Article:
Five Trends Driving the Evolution of Omni-lingual Support in Contact Centers
For decades, voice dominated in call centers, and brands did not have to worry much about multilingual support. Over-the-phone interpretation (OPI) previously worked as the primary and often sole multilingual strategy. However, the rise in digital technologies and consumer expectations in today’s world have forced contact centers to focus on new, innovative ways to reinvent their language strategies.
Five trends now position contact centers at an inflection point where brands and their IT leaders must evolve their language support. Otherwise, they risk ignoring consumer preferences and leaving them with a high-effort journey.
1. Voice has Given Way to the Multi/Omni-channel
For the first time ever, research from Forrester shows that voice is no longer consumers’ preferred communications channel. Seventy-six percent prefer to use a company FAQ website and 58 percent prefer online chat options. Providing OPI as the primary multilingual support option is no longer effective and positions brands as laggards in terms of customer experience (CX).
Language is core to providing more personalized and relevant interactions – the gold standard for contact centers
Additionally, consumers are increasingly demanding a seamless experience across all channels and devices –a recent study from Yankee Group estimates that 60 percent of interactions across the customer journey are interrelated. Furthermore, 57 percent of calls made to a contact center originate from a website visit, and 30 percent of callers are still on a company’s website when they call the contact center. This makes multilingual support across channels especially important.
2. Language is Directly Related to Value and CX
Consumers increasingly prefer to learn shop and transact in their native language and expect that brands communicate with them accordingly. A recent study from Common Sense Advisory showed that 84 percent of consumers are more inclined to purchase products online when related information was presented in their own language. As a result, it is imperative for contact centers to localize a website with proactive chat options in order to provide quality customer experiences. In fact, Gartner predicts that 89 percent of companies will compete mostly on the basis of customer experience by 2016 – an astonishing jump from 36 percent back in 2010.
3. Contact Centers Struggle with Multilingual Support
The Common Sense Advisory and Gartner research underscores the importance of language to customer value. Contrast it with new findings from the International Customer Management Institute (ICMI), showing that only 19 percent of contact centers provide multilingual voice support (the percentages drop significantly for other channels).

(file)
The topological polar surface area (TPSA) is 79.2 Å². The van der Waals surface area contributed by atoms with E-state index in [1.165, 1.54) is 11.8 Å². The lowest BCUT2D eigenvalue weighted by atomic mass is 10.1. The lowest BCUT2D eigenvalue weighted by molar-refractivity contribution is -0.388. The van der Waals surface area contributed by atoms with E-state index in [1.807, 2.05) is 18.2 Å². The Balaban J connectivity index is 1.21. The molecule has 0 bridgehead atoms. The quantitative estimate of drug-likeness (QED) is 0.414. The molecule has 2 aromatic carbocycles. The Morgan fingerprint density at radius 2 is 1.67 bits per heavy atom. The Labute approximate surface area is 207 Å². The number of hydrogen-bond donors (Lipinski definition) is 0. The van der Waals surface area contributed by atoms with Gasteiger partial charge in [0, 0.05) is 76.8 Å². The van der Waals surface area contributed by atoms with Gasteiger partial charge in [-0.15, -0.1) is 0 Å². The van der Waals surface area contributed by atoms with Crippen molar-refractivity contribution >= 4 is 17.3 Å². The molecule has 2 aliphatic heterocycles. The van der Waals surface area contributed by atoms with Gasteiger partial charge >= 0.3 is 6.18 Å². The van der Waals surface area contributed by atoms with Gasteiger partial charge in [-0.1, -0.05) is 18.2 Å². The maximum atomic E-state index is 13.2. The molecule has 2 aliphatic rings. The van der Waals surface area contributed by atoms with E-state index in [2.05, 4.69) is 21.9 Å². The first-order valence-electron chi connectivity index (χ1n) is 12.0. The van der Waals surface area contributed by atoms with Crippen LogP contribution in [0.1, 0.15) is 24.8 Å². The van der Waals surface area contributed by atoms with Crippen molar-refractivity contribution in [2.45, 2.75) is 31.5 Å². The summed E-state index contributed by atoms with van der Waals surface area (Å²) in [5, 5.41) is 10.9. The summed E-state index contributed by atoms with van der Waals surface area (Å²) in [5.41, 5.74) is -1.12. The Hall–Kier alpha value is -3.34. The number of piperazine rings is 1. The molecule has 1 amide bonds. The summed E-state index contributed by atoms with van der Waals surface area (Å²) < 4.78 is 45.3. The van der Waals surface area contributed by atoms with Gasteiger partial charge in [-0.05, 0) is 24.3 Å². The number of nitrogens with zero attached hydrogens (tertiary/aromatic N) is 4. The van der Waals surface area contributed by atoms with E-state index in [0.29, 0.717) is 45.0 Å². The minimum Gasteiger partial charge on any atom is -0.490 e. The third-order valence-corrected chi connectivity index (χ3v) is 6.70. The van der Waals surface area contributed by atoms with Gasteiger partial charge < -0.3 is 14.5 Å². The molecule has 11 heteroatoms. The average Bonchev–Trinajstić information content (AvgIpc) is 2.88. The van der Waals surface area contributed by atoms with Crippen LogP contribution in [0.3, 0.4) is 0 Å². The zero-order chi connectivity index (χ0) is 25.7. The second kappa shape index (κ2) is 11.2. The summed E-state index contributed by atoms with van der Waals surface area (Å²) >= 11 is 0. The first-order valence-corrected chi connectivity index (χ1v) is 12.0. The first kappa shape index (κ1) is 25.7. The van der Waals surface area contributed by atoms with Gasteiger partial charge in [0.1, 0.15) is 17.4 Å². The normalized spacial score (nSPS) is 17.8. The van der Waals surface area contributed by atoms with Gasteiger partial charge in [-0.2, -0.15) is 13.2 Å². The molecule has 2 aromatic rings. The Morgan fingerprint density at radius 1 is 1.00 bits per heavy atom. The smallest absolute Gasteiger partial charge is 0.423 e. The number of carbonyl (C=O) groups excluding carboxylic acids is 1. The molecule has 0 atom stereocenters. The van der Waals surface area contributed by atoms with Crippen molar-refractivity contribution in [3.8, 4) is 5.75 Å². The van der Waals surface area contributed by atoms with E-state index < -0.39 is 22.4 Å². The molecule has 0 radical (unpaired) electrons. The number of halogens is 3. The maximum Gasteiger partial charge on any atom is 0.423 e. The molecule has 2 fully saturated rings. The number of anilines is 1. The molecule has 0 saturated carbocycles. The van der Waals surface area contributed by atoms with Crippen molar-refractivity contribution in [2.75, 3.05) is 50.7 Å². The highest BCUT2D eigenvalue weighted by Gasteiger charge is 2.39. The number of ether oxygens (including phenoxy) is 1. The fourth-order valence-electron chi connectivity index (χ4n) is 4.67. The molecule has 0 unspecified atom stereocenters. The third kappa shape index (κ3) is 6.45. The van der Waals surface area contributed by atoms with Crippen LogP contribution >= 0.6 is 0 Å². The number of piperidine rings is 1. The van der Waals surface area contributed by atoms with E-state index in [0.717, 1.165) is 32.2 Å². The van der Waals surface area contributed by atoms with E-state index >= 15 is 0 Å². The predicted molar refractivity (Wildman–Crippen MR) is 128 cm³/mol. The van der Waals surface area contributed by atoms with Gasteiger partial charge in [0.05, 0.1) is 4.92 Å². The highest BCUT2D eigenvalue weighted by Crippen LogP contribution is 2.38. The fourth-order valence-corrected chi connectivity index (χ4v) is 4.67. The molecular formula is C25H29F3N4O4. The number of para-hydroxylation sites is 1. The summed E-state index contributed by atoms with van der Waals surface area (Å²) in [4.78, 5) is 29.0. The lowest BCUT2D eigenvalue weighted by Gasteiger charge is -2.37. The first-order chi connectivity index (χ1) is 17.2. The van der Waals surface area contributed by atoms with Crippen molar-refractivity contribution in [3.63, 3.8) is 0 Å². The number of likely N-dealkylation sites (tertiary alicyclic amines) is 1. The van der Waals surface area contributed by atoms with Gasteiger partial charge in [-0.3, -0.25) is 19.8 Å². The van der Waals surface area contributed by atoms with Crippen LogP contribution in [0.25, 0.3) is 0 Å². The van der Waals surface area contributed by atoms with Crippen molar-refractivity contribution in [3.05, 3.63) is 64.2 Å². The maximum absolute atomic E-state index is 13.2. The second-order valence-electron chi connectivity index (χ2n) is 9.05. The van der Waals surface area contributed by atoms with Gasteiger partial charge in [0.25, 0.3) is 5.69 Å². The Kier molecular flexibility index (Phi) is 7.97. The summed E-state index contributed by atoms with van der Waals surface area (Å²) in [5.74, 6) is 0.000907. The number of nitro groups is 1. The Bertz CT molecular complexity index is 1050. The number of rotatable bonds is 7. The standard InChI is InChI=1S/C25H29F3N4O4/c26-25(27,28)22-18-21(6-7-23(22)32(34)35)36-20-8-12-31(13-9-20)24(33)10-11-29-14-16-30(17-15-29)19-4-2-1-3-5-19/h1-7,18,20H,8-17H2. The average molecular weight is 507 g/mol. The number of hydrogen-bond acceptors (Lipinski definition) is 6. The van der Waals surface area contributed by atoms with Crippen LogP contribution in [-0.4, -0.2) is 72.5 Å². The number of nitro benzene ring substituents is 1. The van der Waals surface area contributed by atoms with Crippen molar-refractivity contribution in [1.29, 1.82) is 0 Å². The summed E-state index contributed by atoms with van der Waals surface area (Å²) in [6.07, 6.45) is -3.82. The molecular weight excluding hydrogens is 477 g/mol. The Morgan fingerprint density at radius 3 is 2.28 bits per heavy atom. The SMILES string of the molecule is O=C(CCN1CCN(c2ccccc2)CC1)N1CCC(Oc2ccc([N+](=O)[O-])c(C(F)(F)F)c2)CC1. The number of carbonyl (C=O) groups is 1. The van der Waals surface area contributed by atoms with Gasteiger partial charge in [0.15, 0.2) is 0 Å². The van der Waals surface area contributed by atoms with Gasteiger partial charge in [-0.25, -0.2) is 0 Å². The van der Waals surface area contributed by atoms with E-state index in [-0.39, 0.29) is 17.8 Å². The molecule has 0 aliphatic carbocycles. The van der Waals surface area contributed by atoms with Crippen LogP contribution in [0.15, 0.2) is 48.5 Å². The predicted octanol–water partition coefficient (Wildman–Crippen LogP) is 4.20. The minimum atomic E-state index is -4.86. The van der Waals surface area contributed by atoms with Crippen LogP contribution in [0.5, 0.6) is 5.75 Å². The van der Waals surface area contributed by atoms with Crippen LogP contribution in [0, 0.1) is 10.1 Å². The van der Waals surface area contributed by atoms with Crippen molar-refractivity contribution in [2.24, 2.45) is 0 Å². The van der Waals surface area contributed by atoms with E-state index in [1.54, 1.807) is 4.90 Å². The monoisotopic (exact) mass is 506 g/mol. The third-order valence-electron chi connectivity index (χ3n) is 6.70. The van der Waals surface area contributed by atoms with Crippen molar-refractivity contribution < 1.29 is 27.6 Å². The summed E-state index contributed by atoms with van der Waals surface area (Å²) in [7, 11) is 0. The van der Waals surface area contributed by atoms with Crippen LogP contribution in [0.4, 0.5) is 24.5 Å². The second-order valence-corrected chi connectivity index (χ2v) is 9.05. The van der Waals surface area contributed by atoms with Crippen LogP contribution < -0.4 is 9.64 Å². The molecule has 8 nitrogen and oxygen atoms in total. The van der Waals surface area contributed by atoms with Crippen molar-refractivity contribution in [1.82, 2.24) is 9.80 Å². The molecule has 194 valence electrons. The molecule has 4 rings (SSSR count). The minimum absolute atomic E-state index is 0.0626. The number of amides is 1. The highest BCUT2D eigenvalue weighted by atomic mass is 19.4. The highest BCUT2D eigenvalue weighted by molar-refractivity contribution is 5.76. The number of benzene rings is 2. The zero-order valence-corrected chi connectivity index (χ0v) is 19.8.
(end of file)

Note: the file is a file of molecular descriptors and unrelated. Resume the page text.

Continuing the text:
4. Consumers Want Self-Service
Forrester recently reported that consumers are more likely to go online before they pick up the phone. This is heightened with millennials who expect self-service options. Accordingly, brands need to respond with chat, website, forum/community and mobile support. Online chat is a critical component of effective online customer engagement, with Forrester reporting that 55 percent of consumers are inclined to abandon their online purchase if they cannot find a quick answer to their question or pursue a live chat option. With this in mind, it’s no surprise that 33 percent of contact centers plan to implement web chat in 2016.
These self-service channels need to be enabled with omni-lingual capabilities to benefit the largest group of customers. If the majority of content is presented in only a single or select group of languages, the channel isn’t helping non-primary speakers.
5. Consumers Expect 24/7 Support
Consumers also increasingly expect 24/7 support, including the ability to connect through channels such as mobile and social media in real-time, regardless of the time of day or day of week. Forrester reports that 77 percent of respondents say valuing their time is the most important thing a brand or company can do to provide superior online customer service. By enabling multilingual channel options, brands are in a much better position to provide that 24/7 support. Additionally, providing language support through self-service and digital channels reduces the amount of inbound calls, which in turn drives down OPI costs. Subsequently, it results in a win-win situation for both consumers and the brands.
Language is core to providing more personalized and relevant interactions – the gold standard for contact centers. So, how can brands ensure they’re delivering this? Today’s savvy CIOs are moving beyond OPI to broader multilingual support across the omni-channel. This ensures that the customer experience they deliver becomes a differentiator in today’s global marketplace and aligns with digitally-savvy and demanding consumers.
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